Two hospitals in Quebec City have been increasingly unable to staff their emergency rooms with doctors, a problem that health-care advocates warn will affect more hospitals in the coming months.
The emergency room at Saint-Marc-des-Carrières hospital, located halfway between Quebec City and Trois-Rivières, had 26 shifts in 2015 with no doctor present. That number jumped to 54 last year. In the first three months of 2017, there have been 26 shifts with no doctor in its ER.
A similar problem is occurring in the emergency room of the city's only bilingual hospital, the Jeffery Hale.
This holiday weekend alone there will be no doctor on duty in the emergency room of the Jeffery Hale Hospital on Saturday evening and all day Sunday. There were none present Friday evening either.
Last month, the hospital didn't have a doctor for its ER shifts twice. In both February and January it was worse with three ER shifts not having a doctor.
The hospital only had three shifts in all of 2016 without a doctor.
Doctors in demand
The local health authority responsible for Jeffrey Hale and the Saint-Marc-des-Carrières health centre, the CIUSSS de la Capitale-Nationale, said the ER shortages result from an inability to find doctors willing to work particular shifts.
Smaller emergency rooms, such as those at the Hale, do not have many doctors assigned exclusively to the ER.
Instead they use general practitioners who split their time between the ER and other types of work, such as treating patients as part of a family practice.
Doctors tend to be co-operative in helping the hospital cover its work schedules, but they remain independent workers, said Patrick Duchesne, assistant director of professional services at the Quebec City health authority.
"We don't have the leverage to necessarily force them to work a minimum number of shifts," Duchesne said.
Health reforms blamed
Such doctor shortages in emergency rooms are on the rise across Quebec, said Simon-Pierre Landry, a spokesperson for a coalition of politically engaged doctors known by its French acronym, ROME.
Landry blames the problem on the health-care reforms implemented by Health Minister Géatan Barrette in 2015.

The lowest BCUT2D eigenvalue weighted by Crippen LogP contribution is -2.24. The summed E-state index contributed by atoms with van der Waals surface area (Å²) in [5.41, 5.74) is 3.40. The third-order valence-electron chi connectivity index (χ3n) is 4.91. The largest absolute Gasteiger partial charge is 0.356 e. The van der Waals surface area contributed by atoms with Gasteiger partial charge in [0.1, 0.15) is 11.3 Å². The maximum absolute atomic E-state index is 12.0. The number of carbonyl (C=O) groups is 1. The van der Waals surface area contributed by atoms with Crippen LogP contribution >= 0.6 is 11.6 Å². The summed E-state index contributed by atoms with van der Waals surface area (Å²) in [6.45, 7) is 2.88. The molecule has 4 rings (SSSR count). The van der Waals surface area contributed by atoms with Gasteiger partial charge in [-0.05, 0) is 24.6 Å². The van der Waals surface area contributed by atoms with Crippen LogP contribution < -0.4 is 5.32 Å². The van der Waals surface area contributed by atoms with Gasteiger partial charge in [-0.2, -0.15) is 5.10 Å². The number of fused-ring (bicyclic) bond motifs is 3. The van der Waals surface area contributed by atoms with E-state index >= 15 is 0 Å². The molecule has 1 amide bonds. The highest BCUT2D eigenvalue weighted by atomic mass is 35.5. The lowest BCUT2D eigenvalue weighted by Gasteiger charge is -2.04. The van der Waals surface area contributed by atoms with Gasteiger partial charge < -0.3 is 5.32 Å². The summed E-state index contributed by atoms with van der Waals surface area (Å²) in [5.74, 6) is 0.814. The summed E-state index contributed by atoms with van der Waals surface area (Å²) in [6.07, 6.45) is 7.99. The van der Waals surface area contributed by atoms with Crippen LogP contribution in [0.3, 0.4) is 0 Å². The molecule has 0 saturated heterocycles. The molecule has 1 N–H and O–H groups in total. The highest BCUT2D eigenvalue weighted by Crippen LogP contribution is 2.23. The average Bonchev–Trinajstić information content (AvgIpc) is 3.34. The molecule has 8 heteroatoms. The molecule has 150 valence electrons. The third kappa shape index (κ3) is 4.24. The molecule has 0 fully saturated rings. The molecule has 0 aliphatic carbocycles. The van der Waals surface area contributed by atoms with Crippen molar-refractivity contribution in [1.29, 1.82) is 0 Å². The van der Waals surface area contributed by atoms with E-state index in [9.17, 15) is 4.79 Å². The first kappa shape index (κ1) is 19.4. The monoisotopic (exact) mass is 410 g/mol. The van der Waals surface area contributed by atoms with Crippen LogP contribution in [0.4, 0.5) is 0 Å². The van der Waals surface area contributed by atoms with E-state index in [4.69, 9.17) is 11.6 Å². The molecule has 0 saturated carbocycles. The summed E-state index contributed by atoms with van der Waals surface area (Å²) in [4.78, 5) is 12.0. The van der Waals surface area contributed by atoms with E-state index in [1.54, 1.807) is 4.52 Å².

In an effort to ensure more Quebecers have access to family doctors, Barrette struck a deal with Quebec's federation of family doctors: to avoid having patient quotas imposed, the federation agreed to ensure 85 per cent of Quebecers had a family doctor by 2017.
As a result, the federation has established a system that encourages doctors to devote more time to their family practice.
"These doctors are leaving emergency rooms to take on patients," said Landry.
His own emergency room, at Hôpital Laurentien in Sainte-Agathe-des-Monts, has yet to go a shift without a doctor.
But Landry noted the health centre in Temiskaming had no doctor to staff its emergency centre at night for three weeks last month.
Problem will get worse
Emergency rooms without doctors are a health hazard, he said. So are ones that are so understaffed that patients leave before they have a chance to be treated.
"At some point, patients just feel that they are never going to be seen and they leave. This is very dangerous," he said. "They can still be sick with something that is dangerous."
Landry also said the problem will become more pronounced when doctors begin to take more vacation time during the summer months.
In the National Assembly earlier this week, Parti Québécois critic for the Quebec City region, Agnès Maltais, confronted Barrette about the situation at Jeffery Hale.
"Where do we send patients right now? To the emergency room? There's no doctor in the emergency room," she said.
Barrette replied by saying he was surprised to learn about the shortages. He accused the local health authority of not following the law, adding that staffing emergency rooms should be a scheduling priority.
He said his staff will look into the matter.